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Qingyang Wang, Michael A. Powell, Ali Geisa, Eric Bridgeford, Joshua T. Vogelstein

Natural intelligences (NIs) thrive in a dynamic world - they learn quickly, sometimes with only a few samples. In contrast, Artificial intelligences (AIs) typically learn with prohibitive amount of training samples and computational power. What design principle difference between NI and AI could contribute to such a discrepancy? Here, we propose an angle from weight polarity: development processes initialize NIs with advantageous polarity configurations; as NIs grow and learn, synapse magnitudes update yet polarities are largely kept unchanged. We demonstrate with simulation and image classification tasks that if weight polarities are adequately set $\textit{a priori}$, then networks learn with less time and data. We also explicitly illustrate situations in which $\textit{a priori}$ setting the weight polarities is disadvantageous for networks. Our work illustrates the value of weight polarities from the perspective of statistical and computational efficiency during learning.

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Qingyang Wang, Michael A. Powell, Ali Geisa, Eric Bridgeford, Joshua T. Vogelstein

Why do networks have negative weights at all? The answer is: to learn more functions. We mathematically prove that deep neural networks with all non-negative weights are not universal approximators. This fundamental result is assumed by much of the deep learning literature without previously proving the result and demonstrating its necessity.

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Cencheng Shen, Qing Wang, Eric Bridgeford, Carey E. Priebe, Mauro Maggioni, Joshua T. Vogelstein

Understanding the relationships between different properties of data, such as whether a connectome or genome has information about disease status, is becoming increasingly important in modern biological datasets. While existing approaches can test whether two properties are related, they often require unfeasibly large sample sizes in real data scenarios, and do not provide any insight into how or why the procedure reached its decision. Our approach, "Multiscale Graph Correlation" (MGC), is a dependence test that juxtaposes previously disparate data science techniques, including k-nearest neighbors, kernel methods (such as support vector machines), and multiscale analysis (such as wavelets). Other methods typically require double or triple the number samples to achieve the same statistical power as MGC in a benchmark suite including high-dimensional and nonlinear relationships - spanning polynomial (linear, quadratic, cubic), trigonometric (sinusoidal, circular, ellipsoidal, spiral), geometric (square, diamond, W-shape), and other functions, with dimensionality ranging from 1 to 1000. Moreover, MGC uniquely provides a simple and elegant characterization of the potentially complex latent geometry underlying the relationship, providing insight while maintaining computational efficiency. In several real data applications, including brain imaging and cancer genetics, MGC is the only method that can both detect the presence of a dependency and provide specific guidance for the next experiment and/or analysis to conduct.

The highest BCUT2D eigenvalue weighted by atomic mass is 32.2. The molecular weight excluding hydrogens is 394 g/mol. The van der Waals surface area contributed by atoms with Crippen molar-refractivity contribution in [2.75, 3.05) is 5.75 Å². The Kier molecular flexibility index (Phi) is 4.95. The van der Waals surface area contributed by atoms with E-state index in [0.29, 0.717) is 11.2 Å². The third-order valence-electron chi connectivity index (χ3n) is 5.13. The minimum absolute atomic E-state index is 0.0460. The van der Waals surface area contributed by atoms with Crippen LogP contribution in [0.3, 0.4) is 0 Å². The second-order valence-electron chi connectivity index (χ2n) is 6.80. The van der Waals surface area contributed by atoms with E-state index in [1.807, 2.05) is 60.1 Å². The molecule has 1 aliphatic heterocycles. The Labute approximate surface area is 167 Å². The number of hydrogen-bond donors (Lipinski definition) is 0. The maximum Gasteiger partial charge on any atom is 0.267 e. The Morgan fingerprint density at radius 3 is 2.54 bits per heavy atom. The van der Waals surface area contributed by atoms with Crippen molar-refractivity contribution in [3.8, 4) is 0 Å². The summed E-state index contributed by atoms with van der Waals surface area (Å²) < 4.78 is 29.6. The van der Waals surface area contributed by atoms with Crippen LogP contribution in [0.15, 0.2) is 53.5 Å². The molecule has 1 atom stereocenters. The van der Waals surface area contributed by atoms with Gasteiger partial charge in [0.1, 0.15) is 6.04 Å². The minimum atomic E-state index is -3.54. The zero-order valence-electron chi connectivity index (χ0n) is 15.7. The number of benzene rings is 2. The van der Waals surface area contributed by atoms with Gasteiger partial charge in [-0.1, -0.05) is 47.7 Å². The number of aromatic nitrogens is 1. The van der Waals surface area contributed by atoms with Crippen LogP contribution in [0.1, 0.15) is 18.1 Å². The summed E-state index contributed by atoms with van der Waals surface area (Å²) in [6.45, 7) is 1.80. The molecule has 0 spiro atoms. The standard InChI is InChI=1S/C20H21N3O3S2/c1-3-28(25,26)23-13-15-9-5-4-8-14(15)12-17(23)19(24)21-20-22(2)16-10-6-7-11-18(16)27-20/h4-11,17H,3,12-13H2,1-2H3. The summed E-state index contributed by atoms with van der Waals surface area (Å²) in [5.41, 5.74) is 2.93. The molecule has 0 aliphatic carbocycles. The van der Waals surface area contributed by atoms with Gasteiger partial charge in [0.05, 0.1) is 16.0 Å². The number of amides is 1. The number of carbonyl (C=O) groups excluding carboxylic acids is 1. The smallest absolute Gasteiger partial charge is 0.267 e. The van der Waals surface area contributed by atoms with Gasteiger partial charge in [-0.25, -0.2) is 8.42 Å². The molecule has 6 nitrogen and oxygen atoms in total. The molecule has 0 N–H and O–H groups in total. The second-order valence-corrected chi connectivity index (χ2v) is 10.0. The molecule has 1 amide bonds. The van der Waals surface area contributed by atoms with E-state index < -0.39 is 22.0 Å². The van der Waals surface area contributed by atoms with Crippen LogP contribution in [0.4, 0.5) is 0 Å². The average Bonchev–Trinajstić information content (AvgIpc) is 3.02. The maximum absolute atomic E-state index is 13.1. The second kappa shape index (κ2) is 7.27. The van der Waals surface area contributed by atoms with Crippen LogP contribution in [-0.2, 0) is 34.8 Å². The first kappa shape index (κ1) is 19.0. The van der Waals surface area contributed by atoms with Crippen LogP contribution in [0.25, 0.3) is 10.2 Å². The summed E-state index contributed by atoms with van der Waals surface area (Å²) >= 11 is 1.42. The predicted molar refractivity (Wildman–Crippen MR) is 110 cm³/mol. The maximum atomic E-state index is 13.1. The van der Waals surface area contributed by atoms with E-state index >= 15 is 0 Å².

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Carey E. Priebe, Youngser Park, Joshua T. Vogelstein, John M. Conroy, Vince Lyzinski, Minh Tang, Avanti Athreya, Joshua Cape, Eric Bridgeford